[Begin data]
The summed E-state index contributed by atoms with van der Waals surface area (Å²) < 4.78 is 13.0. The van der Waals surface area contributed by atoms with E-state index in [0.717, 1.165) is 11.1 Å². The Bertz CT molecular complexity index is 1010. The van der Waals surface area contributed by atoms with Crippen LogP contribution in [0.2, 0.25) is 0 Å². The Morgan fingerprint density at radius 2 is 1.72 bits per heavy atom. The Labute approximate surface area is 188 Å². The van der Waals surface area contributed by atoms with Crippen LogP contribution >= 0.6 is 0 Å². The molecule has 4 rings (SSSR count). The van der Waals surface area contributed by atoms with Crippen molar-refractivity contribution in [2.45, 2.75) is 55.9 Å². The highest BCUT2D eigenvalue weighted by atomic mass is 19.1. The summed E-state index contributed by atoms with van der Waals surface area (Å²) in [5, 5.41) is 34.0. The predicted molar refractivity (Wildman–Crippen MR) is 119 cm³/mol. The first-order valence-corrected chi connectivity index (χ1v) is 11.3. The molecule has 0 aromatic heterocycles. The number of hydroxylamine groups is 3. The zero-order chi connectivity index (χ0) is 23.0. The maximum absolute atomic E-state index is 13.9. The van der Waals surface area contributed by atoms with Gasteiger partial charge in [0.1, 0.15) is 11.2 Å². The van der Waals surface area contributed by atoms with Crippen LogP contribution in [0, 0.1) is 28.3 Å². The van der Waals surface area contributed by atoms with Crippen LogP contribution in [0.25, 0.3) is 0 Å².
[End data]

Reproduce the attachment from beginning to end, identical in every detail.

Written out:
The summed E-state index contributed by atoms with van der Waals surface area (Å²) < 4.78 is 13.0. The van der Waals surface area contributed by atoms with E-state index in [0.717, 1.165) is 11.1 Å². The Bertz CT molecular complexity index is 1010. The van der Waals surface area contributed by atoms with Crippen LogP contribution in [0.2, 0.25) is 0 Å². The Morgan fingerprint density at radius 2 is 1.72 bits per heavy atom. The Labute approximate surface area is 188 Å². The van der Waals surface area contributed by atoms with Crippen LogP contribution >= 0.6 is 0 Å². The molecule has 4 rings (SSSR count). The van der Waals surface area contributed by atoms with Crippen molar-refractivity contribution in [2.45, 2.75) is 55.9 Å². The highest BCUT2D eigenvalue weighted by atomic mass is 19.1. The summed E-state index contributed by atoms with van der Waals surface area (Å²) in [5, 5.41) is 34.0. The predicted molar refractivity (Wildman–Crippen MR) is 119 cm³/mol. The first-order valence-corrected chi connectivity index (χ1v) is 11.3. The molecule has 0 aromatic heterocycles. The number of hydroxylamine groups is 3. The zero-order chi connectivity index (χ0) is 23.0. The maximum absolute atomic E-state index is 13.9. The van der Waals surface area contributed by atoms with Gasteiger partial charge in [0.1, 0.15) is 11.2 Å². The van der Waals surface area contributed by atoms with Crippen LogP contribution in [0, 0.1) is 28.3 Å². The van der Waals surface area contributed by atoms with Crippen LogP contribution in [0.25, 0.3) is 0 Å².